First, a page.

Security controls must keep pace with internet-connected devices
Interconnected devices are becoming the standard across all facets of technology. We are seeing this in everything from smart cities to tea pots and toasters. New IoT devices are popping up daily, rapidly adding to the 23 billion that already exist. These devices are designed for availability, accuracy and efficient work. Unfortunately, unprecedented numbers of these devices are hitting the market with poor security access control and little to no management oversight, making them a prime target for cyberattack. The goal of an attack is to control the device, but more common and concerning are the new ways an attacker can use devices to gain access to corporate, medical or operational networks. As a result, organizations must change the way they approach their security controls. It is no longer feasible to assume a security team can find every endpoint device, much less secure them.
The concept of predict, prevent, detect, respond are not new and are commonly seen within security frameworks. There is an imbalance of investment in prevention, which creates exposure when these defenses fail or get bypassed. With the proliferation of IoT devices that lack necessary security controls and governance, they create new risks that must be addressed. Organizations must address the cyber battle inside the network and focus on scalable early detection and programs that efficiently respond to successful infiltration.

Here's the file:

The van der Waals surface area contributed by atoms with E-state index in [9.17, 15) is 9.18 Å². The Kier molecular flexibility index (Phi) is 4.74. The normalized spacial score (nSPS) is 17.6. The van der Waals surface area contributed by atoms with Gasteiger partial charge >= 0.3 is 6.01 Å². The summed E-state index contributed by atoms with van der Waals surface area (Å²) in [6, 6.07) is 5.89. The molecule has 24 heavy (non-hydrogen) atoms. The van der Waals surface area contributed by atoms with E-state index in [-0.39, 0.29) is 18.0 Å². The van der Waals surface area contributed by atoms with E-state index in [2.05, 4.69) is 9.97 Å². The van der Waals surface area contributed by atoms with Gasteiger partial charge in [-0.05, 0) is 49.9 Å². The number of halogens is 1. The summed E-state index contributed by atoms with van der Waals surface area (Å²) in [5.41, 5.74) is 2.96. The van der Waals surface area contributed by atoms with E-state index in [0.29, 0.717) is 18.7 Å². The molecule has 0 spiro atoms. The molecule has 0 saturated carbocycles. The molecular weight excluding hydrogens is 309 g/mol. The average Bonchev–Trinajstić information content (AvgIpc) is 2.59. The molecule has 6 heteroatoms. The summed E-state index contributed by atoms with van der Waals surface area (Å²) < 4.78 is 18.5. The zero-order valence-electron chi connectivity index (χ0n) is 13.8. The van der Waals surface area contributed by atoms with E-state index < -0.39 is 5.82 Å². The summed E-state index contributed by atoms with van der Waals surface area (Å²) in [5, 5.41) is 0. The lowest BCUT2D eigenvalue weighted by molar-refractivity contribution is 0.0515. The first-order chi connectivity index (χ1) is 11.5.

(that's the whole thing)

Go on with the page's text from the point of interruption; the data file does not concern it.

IoT is a challenging, top-of-mind concern for defenders. In a recent Attivo Networks survey of more than 450 cybersecurity professionals, one-third of respondents reported securing specialized environments, such as IoT, as a top concern. Post-survey discussions indicated these concerns were based on lack of visibility into devices added to the network, ability to change or control passwords, ability to patch devices and lack of awareness when these devices were being misused. In the case of medical IoT, it is often illegal to make changes to these devices based on the concern that any post-factory adjustment could alter the operation of the device and potentially negatively affect patient safety.
Here are some of the most common threats facing these highly targeted attack surfaces and tips on how to guard against them:
Protecting specialized networks
Specialized networks have become increasingly common as the need for interconnected communications and on-demand services soars. A wide variety of industries are rapidly adopting interconnected devices in the forms of SCADA, IoT, and point of sale, which can be useful for delivering services, recording activities, relaying medical information and financial transactions. Growth in this area shows no sign of slowing, with an estimated 50 billion connected IoT devices expected by next year. The growth means potential new entry points for attackers.
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